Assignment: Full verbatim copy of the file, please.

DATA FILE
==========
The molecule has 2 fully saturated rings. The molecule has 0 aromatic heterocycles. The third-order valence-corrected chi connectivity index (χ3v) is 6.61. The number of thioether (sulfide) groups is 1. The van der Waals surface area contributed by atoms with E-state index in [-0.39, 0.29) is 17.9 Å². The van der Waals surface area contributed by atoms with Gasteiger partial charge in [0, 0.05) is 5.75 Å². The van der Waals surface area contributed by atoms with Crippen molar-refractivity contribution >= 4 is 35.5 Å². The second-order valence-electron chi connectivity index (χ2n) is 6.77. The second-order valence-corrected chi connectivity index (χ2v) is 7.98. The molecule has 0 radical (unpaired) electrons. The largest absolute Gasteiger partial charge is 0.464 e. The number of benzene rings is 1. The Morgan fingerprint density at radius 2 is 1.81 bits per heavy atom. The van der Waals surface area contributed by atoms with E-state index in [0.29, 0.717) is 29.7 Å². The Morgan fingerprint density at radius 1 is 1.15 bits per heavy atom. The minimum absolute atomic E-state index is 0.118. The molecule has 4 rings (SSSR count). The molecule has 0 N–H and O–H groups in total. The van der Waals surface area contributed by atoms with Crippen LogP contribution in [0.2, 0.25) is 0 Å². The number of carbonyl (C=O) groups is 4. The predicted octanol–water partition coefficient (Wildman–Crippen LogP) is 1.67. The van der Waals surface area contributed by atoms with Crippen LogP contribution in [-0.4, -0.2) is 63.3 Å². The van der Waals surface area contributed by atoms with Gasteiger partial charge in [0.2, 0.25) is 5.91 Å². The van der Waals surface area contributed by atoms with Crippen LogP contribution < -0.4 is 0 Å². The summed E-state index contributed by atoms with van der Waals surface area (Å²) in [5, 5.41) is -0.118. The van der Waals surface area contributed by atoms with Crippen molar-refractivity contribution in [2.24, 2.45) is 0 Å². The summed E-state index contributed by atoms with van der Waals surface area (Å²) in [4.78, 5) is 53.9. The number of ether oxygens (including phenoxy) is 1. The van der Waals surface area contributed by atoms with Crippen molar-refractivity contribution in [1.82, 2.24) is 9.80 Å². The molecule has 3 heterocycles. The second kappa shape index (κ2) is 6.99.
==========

The molecule has 2 fully saturated rings. The molecule has 0 aromatic heterocycles. The third-order valence-corrected chi connectivity index (χ3v) is 6.61. The number of thioether (sulfide) groups is 1. The van der Waals surface area contributed by atoms with E-state index in [-0.39, 0.29) is 17.9 Å². The van der Waals surface area contributed by atoms with Gasteiger partial charge in [0, 0.05) is 5.75 Å². The van der Waals surface area contributed by atoms with Crippen molar-refractivity contribution >= 4 is 35.5 Å². The second-order valence-electron chi connectivity index (χ2n) is 6.77. The second-order valence-corrected chi connectivity index (χ2v) is 7.98. The molecule has 0 radical (unpaired) electrons. The largest absolute Gasteiger partial charge is 0.464 e. The number of benzene rings is 1. The Morgan fingerprint density at radius 2 is 1.81 bits per heavy atom. The van der Waals surface area contributed by atoms with E-state index in [0.29, 0.717) is 29.7 Å². The Morgan fingerprint density at radius 1 is 1.15 bits per heavy atom. The minimum absolute atomic E-state index is 0.118. The molecule has 4 rings (SSSR count). The molecule has 0 N–H and O–H groups in total. The van der Waals surface area contributed by atoms with Crippen LogP contribution in [0.2, 0.25) is 0 Å². The number of carbonyl (C=O) groups is 4. The predicted octanol–water partition coefficient (Wildman–Crippen LogP) is 1.67. The van der Waals surface area contributed by atoms with Crippen LogP contribution in [-0.4, -0.2) is 63.3 Å². The van der Waals surface area contributed by atoms with Gasteiger partial charge in [0.2, 0.25) is 5.91 Å². The van der Waals surface area contributed by atoms with Crippen LogP contribution < -0.4 is 0 Å². The summed E-state index contributed by atoms with van der Waals surface area (Å²) in [5, 5.41) is -0.118. The van der Waals surface area contributed by atoms with Crippen molar-refractivity contribution in [2.24, 2.45) is 0 Å². The summed E-state index contributed by atoms with van der Waals surface area (Å²) in [4.78, 5) is 53.9. The number of ether oxygens (including phenoxy) is 1. The van der Waals surface area contributed by atoms with Crippen molar-refractivity contribution in [1.82, 2.24) is 9.80 Å². The molecule has 3 heterocycles. The second kappa shape index (κ2) is 6.99.